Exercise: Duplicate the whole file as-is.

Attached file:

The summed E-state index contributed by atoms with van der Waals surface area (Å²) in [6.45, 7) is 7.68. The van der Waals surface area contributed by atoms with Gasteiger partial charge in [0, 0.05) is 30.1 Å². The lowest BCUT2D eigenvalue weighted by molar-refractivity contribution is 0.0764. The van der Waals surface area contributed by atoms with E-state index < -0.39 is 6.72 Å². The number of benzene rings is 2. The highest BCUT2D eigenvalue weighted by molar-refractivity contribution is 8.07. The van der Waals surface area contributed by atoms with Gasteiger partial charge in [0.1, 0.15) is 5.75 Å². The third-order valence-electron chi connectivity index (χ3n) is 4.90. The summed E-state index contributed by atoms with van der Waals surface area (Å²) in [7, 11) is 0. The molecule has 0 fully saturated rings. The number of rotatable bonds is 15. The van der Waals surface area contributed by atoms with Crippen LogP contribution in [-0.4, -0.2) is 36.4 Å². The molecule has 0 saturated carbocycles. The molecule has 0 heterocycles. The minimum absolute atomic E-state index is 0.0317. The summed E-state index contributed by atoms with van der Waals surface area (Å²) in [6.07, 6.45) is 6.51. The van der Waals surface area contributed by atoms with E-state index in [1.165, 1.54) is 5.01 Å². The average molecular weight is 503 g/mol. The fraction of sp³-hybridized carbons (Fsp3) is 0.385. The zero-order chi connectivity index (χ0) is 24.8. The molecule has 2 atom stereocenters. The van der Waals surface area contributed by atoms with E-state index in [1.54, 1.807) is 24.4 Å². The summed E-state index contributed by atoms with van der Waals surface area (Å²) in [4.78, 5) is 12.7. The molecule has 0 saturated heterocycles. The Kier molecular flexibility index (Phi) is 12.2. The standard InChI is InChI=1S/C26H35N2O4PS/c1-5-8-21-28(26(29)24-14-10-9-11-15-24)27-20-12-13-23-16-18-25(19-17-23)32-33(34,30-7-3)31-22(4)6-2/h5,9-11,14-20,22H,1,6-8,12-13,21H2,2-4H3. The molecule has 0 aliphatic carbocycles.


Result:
The summed E-state index contributed by atoms with van der Waals surface area (Å²) in [6.45, 7) is 7.68. The van der Waals surface area contributed by atoms with Gasteiger partial charge in [0, 0.05) is 30.1 Å². The lowest BCUT2D eigenvalue weighted by molar-refractivity contribution is 0.0764. The van der Waals surface area contributed by atoms with E-state index < -0.39 is 6.72 Å². The number of benzene rings is 2. The highest BCUT2D eigenvalue weighted by molar-refractivity contribution is 8.07. The van der Waals surface area contributed by atoms with Gasteiger partial charge in [0.1, 0.15) is 5.75 Å². The third-order valence-electron chi connectivity index (χ3n) is 4.90. The summed E-state index contributed by atoms with van der Waals surface area (Å²) in [7, 11) is 0. The molecule has 0 fully saturated rings. The number of rotatable bonds is 15. The van der Waals surface area contributed by atoms with Crippen LogP contribution in [-0.4, -0.2) is 36.4 Å². The molecule has 0 saturated carbocycles. The molecule has 0 heterocycles. The minimum absolute atomic E-state index is 0.0317. The summed E-state index contributed by atoms with van der Waals surface area (Å²) in [6.07, 6.45) is 6.51. The van der Waals surface area contributed by atoms with E-state index in [1.165, 1.54) is 5.01 Å². The average molecular weight is 503 g/mol. The fraction of sp³-hybridized carbons (Fsp3) is 0.385. The zero-order chi connectivity index (χ0) is 24.8. The molecule has 2 atom stereocenters. The van der Waals surface area contributed by atoms with E-state index in [1.54, 1.807) is 24.4 Å². The summed E-state index contributed by atoms with van der Waals surface area (Å²) in [4.78, 5) is 12.7. The molecule has 0 saturated heterocycles. The Kier molecular flexibility index (Phi) is 12.2. The standard InChI is InChI=1S/C26H35N2O4PS/c1-5-8-21-28(26(29)24-14-10-9-11-15-24)27-20-12-13-23-16-18-25(19-17-23)32-33(34,30-7-3)31-22(4)6-2/h5,9-11,14-20,22H,1,6-8,12-13,21H2,2-4H3. The molecule has 0 aliphatic carbocycles.